Trithemius on printing, scribes, and reason

world didn't end; judgment day mispredicted

As movable-type printing presses were rapidly being set up across Europe, Johannes Trithemius wrote in praise of scribes.  Gutenberg constructed the first movable-type printing press in Mainz, Germany, about 1450.  In 1483, the twenty-one-year-old Trithemius became abbot of an undistinguished and undisciplined Benedictine monastery in Sponheim, Germany.  Trithemius went on to become a monastic reformer, Christian humanist, German patriotic humanist, and advocate of magic.[1]  The magic that particularly interested Trithemius was using spirits to communicate over long distances (he lived before the rise of telegraph and telephone services).  While abbot of Sponheim, Trithemius expanded the monastery’s library from 40 books to 2000 books, including many printed books.  Trithemius described printing as a “marvelous” art.[2]  Trithemius had his own books printed.  Trithemius, however, advocated to his monks hand-copying texts:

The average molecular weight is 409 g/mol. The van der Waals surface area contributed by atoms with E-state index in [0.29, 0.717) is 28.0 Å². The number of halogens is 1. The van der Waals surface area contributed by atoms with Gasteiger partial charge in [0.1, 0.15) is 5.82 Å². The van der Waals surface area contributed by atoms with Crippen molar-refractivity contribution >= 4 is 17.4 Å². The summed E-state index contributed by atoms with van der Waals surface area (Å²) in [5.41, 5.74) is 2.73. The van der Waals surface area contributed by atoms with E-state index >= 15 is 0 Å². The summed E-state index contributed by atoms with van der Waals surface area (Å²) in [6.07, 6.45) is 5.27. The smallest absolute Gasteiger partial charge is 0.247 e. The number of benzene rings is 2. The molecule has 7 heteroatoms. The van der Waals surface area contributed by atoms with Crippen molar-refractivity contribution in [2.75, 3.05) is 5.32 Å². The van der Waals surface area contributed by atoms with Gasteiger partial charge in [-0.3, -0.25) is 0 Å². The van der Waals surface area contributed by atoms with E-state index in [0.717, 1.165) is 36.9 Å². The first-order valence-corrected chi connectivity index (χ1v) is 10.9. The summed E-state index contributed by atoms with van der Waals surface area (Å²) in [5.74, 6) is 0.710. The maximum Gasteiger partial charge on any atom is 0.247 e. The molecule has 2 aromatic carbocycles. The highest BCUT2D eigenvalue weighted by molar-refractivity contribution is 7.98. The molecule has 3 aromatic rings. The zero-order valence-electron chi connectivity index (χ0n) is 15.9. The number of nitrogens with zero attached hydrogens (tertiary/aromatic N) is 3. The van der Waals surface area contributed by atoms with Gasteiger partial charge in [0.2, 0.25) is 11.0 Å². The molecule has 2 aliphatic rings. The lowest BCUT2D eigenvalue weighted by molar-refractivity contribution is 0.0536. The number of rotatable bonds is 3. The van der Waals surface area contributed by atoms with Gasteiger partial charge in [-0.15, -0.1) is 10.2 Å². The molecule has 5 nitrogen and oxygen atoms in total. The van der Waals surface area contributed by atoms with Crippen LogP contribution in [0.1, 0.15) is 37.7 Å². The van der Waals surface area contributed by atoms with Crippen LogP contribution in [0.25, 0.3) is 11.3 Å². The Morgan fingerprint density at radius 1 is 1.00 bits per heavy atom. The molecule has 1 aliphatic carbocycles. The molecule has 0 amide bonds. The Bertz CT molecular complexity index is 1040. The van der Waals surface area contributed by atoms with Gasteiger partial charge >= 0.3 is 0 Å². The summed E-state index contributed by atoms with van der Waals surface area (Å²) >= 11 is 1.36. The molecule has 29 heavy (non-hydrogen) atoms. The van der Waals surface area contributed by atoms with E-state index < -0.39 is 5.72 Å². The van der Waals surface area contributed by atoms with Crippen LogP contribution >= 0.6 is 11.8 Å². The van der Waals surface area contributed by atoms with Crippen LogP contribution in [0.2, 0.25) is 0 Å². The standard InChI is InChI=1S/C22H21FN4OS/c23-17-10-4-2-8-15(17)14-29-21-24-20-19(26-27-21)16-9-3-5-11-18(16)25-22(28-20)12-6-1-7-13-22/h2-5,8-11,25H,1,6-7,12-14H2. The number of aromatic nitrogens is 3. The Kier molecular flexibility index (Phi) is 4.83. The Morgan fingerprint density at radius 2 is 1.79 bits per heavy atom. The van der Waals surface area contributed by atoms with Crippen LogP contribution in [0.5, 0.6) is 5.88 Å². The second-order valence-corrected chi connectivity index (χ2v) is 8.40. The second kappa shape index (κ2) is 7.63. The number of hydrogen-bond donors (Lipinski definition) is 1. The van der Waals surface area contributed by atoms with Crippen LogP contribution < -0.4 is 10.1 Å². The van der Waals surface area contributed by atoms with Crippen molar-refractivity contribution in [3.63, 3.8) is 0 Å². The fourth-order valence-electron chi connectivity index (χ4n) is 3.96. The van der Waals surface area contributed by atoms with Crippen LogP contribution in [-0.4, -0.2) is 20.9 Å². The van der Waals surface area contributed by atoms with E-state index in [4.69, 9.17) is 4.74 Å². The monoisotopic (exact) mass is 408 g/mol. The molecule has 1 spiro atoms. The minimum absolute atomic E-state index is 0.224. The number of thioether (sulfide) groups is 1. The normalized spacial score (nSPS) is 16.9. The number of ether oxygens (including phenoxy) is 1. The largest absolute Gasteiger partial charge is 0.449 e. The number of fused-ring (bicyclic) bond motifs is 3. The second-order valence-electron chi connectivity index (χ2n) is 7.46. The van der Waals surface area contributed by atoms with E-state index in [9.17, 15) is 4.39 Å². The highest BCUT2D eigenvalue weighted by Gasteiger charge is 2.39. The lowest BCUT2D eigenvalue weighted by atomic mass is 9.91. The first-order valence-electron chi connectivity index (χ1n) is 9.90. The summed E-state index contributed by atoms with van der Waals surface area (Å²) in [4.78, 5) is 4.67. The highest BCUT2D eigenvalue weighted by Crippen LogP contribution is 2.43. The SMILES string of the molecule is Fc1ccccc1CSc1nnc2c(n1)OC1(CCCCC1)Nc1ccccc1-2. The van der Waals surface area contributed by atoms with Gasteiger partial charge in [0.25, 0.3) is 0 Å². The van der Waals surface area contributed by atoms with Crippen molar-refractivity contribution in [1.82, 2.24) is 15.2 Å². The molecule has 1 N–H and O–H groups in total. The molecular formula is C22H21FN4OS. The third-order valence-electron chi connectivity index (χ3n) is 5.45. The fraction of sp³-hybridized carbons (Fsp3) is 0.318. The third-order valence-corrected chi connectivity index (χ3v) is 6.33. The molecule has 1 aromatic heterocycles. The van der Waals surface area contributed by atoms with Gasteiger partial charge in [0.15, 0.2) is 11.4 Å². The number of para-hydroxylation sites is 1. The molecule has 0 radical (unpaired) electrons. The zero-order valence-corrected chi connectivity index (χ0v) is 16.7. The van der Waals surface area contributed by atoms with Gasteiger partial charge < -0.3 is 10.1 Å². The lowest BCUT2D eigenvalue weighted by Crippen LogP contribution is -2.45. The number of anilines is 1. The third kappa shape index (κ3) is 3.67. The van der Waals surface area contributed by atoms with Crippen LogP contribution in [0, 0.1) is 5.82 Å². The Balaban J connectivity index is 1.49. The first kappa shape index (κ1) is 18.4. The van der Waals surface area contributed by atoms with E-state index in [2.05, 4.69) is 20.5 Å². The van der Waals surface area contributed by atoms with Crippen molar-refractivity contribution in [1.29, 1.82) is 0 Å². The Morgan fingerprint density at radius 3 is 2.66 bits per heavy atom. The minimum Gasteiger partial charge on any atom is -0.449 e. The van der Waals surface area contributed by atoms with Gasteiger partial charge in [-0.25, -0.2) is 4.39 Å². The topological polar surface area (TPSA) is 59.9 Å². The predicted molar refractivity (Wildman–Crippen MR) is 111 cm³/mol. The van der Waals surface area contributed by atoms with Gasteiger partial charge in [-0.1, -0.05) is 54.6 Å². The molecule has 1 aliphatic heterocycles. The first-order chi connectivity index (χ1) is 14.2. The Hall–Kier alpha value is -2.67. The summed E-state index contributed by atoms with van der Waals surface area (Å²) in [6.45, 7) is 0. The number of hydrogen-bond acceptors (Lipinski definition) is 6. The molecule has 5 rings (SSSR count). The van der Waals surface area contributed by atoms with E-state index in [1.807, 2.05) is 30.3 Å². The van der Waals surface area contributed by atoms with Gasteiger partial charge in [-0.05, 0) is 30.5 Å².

Brothers, no one should think or say “Why do I have to wear myself out writing by hand, when the art of printing has brought so many books to light, so that we can cheaply put together a great library?”  Truly, whoever says this is trying to conceal his own sloth. …  He who ceases the work of a scribe because of printing is not a true friend of Scripture, because heeding no more than the present he takes no care to educate posterity.  But we, dearest brothers, heeding the reward of this sacred labor we will not cease our work, even if we have many thousands of printed volumes.  Printed books will never equal scribed books, especially because the spelling and ornamentation of some printed books is often neglected. Copying requires greater diligence.[3]

Trithemius was a learned man of contradictions.  Those who are more intelligent and more learned are better able to formulate rationalizations.  Rationalizations are an esteemed branch of public magic.

Belief makes more sense than reason.  Conserve brainpower – only believe.

inquisitive face of a horse

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Notes:

[1] Brann (1981).

[2] Printing is a “marvelous and hitherto unheard of art.”  Trithemius, Annales Hirsaugienses (1110), I. 349, quoted and trans. Brann (1981) p. 146.

[3] From Trithemius, De laude scriptorum manualium, Ch. 7.  Above text trans. by Dorothea Salo.  Trithemius had this work printed in 1494.  Behrendt (1974) provides an English translation of the whole work.

References:

Behrendt, Roland, trans. 1974. Johannes Trithemius.  In praise of scribes. De laude scriptorum. Lawrence, Kan: Coronado Press.

Brann, Noel L. 1981. The Abbot Trithemius (1462-1516): the renaissance of monastic humanism. Leiden: Brill.

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